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Cyclenium Pharma signs drug discovery and development agreement with Southern Research Institute

Cyclenium Pharma Inc., an emerging pharmaceutical company specializing in the research and development of novel drug candidates based on proprietary macrocyclic chemistry, today announced the signing of a discovery and co-development agreement with Southern Research Institute, a not-for-profit 501(c)(3) scientific research organization founded in 1941. [More]
Global hemophilia market to grow at 6.07% CAGR by 2018

Global hemophilia market to grow at 6.07% CAGR by 2018

Research and Markets has announced the addition of the "Global Hemophilia Market 2014-2018" report to their offering. [More]
Drug used to treat TB may also act against various infections, says study

Drug used to treat TB may also act against various infections, says study

A drug under clinical trials to treat tuberculosis could be the basis for a class of broad-spectrum drugs that act against various bacteria, fungal infections and parasites, yet evade resistance, according to a study by University of Illinois chemists and collaborators. [More]

Engineering cell-based, biological devices may selectively kill cancer cells without disrupting healthy cells

​A Northwestern University synthetic biology team has created a new technology for modifying human cells to create programmable therapeutics that could travel the body and selectively target cancer and other sites of disease. [More]
B1/Cdk1 protein which plays key role in cell division also boosts power of mitochondrial activity

B1/Cdk1 protein which plays key role in cell division also boosts power of mitochondrial activity

​An international team led by researchers at UC Davis has shown that the cyclin B1/Cdk1 protein complex, which plays a key role in cell division, also boosts the mitochondrial activity to power that process. [More]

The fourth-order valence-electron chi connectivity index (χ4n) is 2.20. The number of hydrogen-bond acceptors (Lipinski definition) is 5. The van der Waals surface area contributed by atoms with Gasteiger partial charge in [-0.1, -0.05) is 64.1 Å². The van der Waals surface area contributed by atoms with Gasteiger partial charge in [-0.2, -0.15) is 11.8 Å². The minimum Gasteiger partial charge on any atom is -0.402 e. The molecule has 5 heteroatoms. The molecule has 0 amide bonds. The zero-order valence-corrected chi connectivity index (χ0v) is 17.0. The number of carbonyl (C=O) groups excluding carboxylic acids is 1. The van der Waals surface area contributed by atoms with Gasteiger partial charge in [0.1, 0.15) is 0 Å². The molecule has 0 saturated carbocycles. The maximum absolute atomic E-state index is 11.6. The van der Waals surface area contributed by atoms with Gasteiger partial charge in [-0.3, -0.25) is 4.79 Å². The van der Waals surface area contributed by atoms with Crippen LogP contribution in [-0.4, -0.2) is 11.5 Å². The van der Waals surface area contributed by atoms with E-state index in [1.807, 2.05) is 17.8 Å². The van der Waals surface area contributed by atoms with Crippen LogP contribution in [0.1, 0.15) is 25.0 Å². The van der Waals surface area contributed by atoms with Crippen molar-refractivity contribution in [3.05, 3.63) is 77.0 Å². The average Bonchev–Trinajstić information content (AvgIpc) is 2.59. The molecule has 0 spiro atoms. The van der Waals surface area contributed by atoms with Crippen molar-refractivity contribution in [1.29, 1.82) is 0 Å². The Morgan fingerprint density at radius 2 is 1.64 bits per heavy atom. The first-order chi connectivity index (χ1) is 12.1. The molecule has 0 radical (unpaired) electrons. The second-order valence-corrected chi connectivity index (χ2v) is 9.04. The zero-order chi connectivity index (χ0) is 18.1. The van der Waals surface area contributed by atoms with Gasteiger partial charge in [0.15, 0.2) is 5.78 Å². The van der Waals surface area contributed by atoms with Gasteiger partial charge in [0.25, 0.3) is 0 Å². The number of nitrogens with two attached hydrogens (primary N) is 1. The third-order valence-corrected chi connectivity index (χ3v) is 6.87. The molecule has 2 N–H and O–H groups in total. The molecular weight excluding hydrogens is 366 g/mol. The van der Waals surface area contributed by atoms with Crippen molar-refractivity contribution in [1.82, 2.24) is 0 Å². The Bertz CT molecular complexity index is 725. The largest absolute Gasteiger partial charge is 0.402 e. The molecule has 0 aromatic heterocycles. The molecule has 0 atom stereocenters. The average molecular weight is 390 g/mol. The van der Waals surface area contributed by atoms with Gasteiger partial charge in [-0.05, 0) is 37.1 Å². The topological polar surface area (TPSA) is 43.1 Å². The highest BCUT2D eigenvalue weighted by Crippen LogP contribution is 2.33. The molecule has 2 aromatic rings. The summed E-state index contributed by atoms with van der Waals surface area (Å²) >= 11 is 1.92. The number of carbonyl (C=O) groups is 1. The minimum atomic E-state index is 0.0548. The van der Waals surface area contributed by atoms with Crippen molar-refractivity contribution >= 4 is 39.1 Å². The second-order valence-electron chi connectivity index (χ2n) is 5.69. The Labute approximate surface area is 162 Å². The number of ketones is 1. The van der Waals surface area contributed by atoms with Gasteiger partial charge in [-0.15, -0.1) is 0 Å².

Princeton professor receives Agilent Thought Leader Award to research on cellular metabolism activity

Princeton professor receives Agilent Thought Leader Award to research on cellular metabolism activity

Agilent Technologies Inc. today announced that Joshua Rabinowitz, M.D., Ph.D., professor at Princeton University's Department of Chemistry and the Lewis-Sigler Institute for Integrative Genomics, has received an Agilent Thought Leader Award to support his work on quantitative analysis of cellular metabolism. [More]

Research provides fresh insight into structure of sodium channels

Sodium channels are implicated in many serious conditions such as heart disease, epilepsy and pain, making them an important potential target for drug therapies. Unfortunately, there is still much scientists do not know about the molecules. [More]

Findings could revive use of chloroquine drug in treating, preventing mosquito-bourne disease

An anti-malarial treatment that lost its status as the leading weapon against the deadly disease could be given a new lease of life, with new research indicating it simply needs to be administered differently. [More]

Nora Therapeutics closes $18M Series B financing to expand drug development

Nora Therapeutics, a biotechnology company focused on developing therapeutics to address unmet needs in reproductive medicine, today announced the closing of an $18 million Series B financing. [More]
Study provides better understanding of intestinal pathologies associated with inherited, infectious diseases

Study provides better understanding of intestinal pathologies associated with inherited, infectious diseases

The "brush border" - a densely packed array of finger-like projections called microvilli - covers the surfaces of the cells that line our intestines. [More]

Study reveals factors that contribute to eye mobility disorder

Imagine you cannot move your eyes up, and you cannot lift your upper eyelid. You walk through life with your head tilted upward so that your eyes look straight when they are rolled down in the eye socket. [More]